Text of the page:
Note: This is an analysis to some of the answers i’ve received from interviews and surveys. For privacy sake, I have redacted some details by using […] to signify when something was cut out or replaced to promote privacy for the person answering the questions. Rest assured that these answers are from a real person who’s life aligns very closely to the subject of this blog.
Note 2: I thought I had published this back in November.. apparently I haven’t, or my blog search isn’t picking it up.. so i’m reposting here.
this omission on the part of the college is borderline criminal
Why did you go to college? Do you recall what your influencers (parents, teachers, etc…) told you about a college education?
I wasn’t told much about a college education or even how to apply to universities, colleges, etc by teachers, friends, supervisors, etc. I was a high school dropout who re-enrolled herself in a private college in […] when she was 19 to complete her high school diploma. I graduated when I was just about 21 years old and then moved back to […] . I started working at a fast food restaurant to support my family after I moved back […] . After a few weeks, I received an acceptance letter from [public community college] . My mother had applied for me and informed me that I was going to college in the fall semester. She felt that going to college was very important considering that she had attended a year or so of college and then stopped and never graduated. She had supported my father as he finished multiple degrees and advanced in his career. I was the first one of the [children] to go to college and to get a degree. All […] children had dropped out of school. My brothers had returned to school to get GEDs / High School Equivalency diplomas […] . […] just recently completed his Bachelor’s degree while working full time and having a wife and two kids. […] has never returned to school and his wife is completing an Associate degree right now.
Why did you choose [private college]?
I did not choose [private college]. I did not even know about [private college] until I got an acceptance letter. I was being stubborn and stupid that year and had only applied to [public college] Psychology program and was not accepted. That same day, I got the “You are not accepted” letter from [public college], I got a letter from [private college] saying I was accepted to their psychology program and had to submit a few documents. My mother had completed most of the application for me.
Did [private college] explain anything about what you can expect in terms of jobs with your degree?
No information was ever mentioned about jobs with your degree or job searching until my last semester of my senior year. We had to do a resume that semester and have it reviewed. I had switched from Psychology to Social Work major after doing my own research on job availability and education requirements etc for those jobs early in my junior year. I took myself to the career office the last semester and received very limited help. I taught myself how to job search and apply for jobs through lots of research and trial and error while being a full time mom after graduation. I remember being offered my first professional job by September (I graduated in May) as a counselor/caretaker in a group home for troubled teenage girls. I worked one day and after determining this was not the actual job I really wanted, I quit. I was offered the job as an [public sector job] shortly after that and accepted it right away. I had interviewed for several social work and social services dept. jobs and would never accept them because they required overtime and on call (I had a baby […] at home at the time and […] was working night shift).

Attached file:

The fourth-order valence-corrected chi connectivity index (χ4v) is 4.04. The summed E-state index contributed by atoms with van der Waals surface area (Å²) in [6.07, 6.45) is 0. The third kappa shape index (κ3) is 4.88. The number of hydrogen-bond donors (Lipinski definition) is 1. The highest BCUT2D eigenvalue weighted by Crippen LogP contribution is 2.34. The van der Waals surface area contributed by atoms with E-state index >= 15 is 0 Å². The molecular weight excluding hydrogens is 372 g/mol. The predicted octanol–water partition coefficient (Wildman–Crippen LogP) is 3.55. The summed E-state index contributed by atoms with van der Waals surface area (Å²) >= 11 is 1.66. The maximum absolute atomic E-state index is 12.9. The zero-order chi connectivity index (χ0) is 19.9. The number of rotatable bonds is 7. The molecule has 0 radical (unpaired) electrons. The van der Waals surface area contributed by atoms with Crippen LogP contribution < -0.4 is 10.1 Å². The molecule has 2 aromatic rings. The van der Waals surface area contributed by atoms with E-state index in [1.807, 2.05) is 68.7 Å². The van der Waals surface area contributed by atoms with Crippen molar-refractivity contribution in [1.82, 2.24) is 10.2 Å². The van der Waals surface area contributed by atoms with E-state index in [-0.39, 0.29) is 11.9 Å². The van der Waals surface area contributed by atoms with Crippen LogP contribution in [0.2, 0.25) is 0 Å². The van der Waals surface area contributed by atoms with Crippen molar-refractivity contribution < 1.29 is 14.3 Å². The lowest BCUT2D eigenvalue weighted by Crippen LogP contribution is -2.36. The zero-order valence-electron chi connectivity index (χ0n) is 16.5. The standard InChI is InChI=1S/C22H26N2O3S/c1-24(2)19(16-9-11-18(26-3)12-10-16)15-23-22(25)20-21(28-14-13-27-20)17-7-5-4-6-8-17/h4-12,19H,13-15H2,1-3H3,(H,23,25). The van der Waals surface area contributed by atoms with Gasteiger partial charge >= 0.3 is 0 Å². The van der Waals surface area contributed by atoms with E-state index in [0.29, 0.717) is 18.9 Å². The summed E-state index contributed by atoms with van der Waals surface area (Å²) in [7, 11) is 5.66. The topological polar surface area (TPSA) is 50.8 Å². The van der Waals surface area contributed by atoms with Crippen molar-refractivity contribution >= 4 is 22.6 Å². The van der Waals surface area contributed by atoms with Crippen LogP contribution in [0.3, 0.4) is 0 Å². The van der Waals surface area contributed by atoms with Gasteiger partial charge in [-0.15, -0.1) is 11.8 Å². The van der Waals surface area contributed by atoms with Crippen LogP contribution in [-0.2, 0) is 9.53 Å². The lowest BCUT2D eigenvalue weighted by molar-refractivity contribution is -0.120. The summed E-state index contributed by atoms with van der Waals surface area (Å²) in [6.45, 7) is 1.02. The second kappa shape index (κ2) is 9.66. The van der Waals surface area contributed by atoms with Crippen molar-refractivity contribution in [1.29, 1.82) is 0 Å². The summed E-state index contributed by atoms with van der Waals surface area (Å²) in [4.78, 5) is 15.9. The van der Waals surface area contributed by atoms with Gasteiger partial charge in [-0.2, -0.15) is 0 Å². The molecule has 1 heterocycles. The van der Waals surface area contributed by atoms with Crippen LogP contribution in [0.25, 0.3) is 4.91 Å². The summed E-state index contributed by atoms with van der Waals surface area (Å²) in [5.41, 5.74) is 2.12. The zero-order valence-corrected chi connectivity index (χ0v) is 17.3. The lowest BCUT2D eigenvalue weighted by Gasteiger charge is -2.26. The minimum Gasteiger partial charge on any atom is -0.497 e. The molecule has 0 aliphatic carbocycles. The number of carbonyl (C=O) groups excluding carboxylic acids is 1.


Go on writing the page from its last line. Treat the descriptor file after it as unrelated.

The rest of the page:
Analysis: There are some very interesting themes here that align quite well to the Professional Individual Contributor population. The first theme is of the lack of awareness and understanding of the benefits and of and need for education. If you read between the lines the decisions were made because of the general belief that the four year degree is a good thing, correction, a great thing – but no thought or consideration was put into what degree to get and what the outcome should be. Once a little bit of thought about aligning the degree and education effort to employment and a little bit of research was done, the interviewee immediately changed their major to something that would better align to employment.
Also, not really pointed out here.. but glaring to me, is why didn’t the interviewee get a complete employment debriefing before she entered into her first psychology classes at the – which we will find to be in a future blog post – very very expensive private college. To me this omission on the part of the college is borderline criminal. The college convinced a young and impressionable individual to go tens of thousands of dollars into debt and commit years of their life without really understanding what they were pursuing and what the real benefits and challenges (as it relates to employment which is the point of an education) will be once they achieve their goal.
There is more to come with this interview, and I hope to collect more stories like these and analyze them. If you would like to share your stories, then you can start with our education survey: